Just to give you a bit of background on the FCA’s objectives, a 2014 survey conducted by the regulator found that competition was not working well for consumers in add-on markets. It concluded that there was little competitive pressure on firms because add-on buyers were less likely to shop around and were less price-aware than they would be when choosing a stand-alone product.
After reviewing the feedback to the discussion paper, the FCA has decided a ‘scorecard’ is its preferred option for presenting measures of value. The scorecard will include claims frequencies, claims acceptance rates and average claims pay-outs. It has also mooted the idea of potentially including of an average premium metric. The regulator has stated that it would prefer publication as a market transparency remedy, rather than point of sale disclosure to consumers. The FCA believes the scorecard could give users a wider breadth of information about GI products sold to consumers, while reducing some of the challenges and costs associated with the claims ratio.
The FCA has decided to initially run a pilot covering a small number of products, rather than immediately launching a scorecard to cover the whole spectrum of GI products. It believes this will allow it to obtain further evidence of how effective the scorecard will be – and, vitally, how much it will cost – ahead of any wider scale implementation.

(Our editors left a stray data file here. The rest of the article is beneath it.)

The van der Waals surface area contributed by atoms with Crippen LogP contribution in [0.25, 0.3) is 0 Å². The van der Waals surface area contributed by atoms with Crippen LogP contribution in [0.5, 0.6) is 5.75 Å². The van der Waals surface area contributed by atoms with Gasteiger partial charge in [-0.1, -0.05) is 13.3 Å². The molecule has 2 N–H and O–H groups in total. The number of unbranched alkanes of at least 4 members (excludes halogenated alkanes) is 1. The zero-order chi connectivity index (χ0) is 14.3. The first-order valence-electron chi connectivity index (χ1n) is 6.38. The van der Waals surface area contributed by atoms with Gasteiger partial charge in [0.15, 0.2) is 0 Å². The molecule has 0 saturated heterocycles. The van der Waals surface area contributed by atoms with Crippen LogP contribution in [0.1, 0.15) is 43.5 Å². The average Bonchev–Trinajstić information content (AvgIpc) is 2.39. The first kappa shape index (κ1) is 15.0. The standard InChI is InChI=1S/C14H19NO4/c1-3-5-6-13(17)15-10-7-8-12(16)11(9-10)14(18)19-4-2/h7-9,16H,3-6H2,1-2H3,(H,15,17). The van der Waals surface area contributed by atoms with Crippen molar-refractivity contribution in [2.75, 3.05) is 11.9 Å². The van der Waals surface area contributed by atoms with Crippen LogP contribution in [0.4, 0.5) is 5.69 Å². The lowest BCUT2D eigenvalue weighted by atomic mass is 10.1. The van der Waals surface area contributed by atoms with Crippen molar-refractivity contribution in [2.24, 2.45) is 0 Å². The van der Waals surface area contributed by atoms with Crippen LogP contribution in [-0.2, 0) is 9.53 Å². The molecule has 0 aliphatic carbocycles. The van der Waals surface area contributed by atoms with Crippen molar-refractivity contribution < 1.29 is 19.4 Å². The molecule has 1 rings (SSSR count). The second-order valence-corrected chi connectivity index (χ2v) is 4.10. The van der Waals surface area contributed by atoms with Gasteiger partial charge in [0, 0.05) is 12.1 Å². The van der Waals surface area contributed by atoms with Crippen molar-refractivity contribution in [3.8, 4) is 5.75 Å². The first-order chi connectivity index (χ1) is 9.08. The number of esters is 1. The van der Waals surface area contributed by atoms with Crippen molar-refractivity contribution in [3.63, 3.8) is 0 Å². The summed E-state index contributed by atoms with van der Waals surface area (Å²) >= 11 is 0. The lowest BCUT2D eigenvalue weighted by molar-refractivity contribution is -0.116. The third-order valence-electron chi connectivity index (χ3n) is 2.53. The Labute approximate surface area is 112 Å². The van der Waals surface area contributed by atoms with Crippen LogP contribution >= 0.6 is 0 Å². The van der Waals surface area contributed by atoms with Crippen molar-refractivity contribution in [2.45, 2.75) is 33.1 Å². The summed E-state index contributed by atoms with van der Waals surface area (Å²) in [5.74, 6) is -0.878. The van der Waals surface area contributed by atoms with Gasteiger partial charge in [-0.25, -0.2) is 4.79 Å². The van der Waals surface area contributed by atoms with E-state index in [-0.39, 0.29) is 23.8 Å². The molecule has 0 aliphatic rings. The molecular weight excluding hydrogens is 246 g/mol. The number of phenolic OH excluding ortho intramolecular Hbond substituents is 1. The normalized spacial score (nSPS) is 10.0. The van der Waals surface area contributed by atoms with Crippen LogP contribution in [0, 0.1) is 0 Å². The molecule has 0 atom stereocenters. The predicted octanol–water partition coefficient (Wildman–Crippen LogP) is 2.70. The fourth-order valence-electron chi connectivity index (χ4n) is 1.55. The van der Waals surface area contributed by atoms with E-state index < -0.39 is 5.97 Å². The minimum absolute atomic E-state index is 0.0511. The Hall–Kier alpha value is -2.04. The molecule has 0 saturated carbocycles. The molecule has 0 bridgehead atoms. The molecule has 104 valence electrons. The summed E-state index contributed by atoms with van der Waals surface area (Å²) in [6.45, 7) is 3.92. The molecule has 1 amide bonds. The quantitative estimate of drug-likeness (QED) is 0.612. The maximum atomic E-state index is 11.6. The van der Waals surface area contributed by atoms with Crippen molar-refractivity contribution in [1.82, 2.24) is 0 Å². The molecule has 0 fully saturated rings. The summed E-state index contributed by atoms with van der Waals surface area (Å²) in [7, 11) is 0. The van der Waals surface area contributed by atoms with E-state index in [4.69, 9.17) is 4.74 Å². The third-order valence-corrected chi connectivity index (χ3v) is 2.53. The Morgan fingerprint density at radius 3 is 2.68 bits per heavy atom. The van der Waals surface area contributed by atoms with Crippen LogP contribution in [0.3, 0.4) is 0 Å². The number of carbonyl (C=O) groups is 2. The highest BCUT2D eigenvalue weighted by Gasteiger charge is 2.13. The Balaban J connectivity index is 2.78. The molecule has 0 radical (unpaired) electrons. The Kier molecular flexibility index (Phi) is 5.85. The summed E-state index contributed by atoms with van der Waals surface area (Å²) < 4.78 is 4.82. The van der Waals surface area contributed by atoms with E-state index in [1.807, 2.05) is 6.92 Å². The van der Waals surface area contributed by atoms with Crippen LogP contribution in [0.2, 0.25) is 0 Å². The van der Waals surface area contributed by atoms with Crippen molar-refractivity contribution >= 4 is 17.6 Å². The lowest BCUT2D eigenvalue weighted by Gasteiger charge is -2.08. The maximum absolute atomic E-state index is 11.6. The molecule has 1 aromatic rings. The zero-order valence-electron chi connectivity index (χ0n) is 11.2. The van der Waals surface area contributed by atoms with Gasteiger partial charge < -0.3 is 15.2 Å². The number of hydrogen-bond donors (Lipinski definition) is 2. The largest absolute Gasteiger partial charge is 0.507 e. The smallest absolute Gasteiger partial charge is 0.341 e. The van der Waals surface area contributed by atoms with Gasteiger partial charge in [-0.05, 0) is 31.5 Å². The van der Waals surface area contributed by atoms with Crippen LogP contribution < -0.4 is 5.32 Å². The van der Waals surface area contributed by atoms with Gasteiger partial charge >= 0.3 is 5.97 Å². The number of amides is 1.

The regulator plans to roll this pilot out this summer, on the limited – but not yet disclosed – number of products. It envisages that the pilot will cover two one-year periods (with two data collection points one year apart) and data will be published on the FCA website when available.
In addition the FCA will continue to engage with stakeholders on the pilot design ahead of its launch.
The ABI have responded to the FCA’s statement by confirming that it already publishes industry wide claims success rates for key general insurance products, and the measures proposed by the FCA were similar to those previously recommended by the ABI.
It will take a good few years for the impact of the scorecard scheme to be fully actualised, particularly as it’s launching for a limited number of products only at this stage. However, having a scorecard on products clearly fits in with the FCA’s focus on due diligence and suggests that the GI market could be making a move away from price selected products.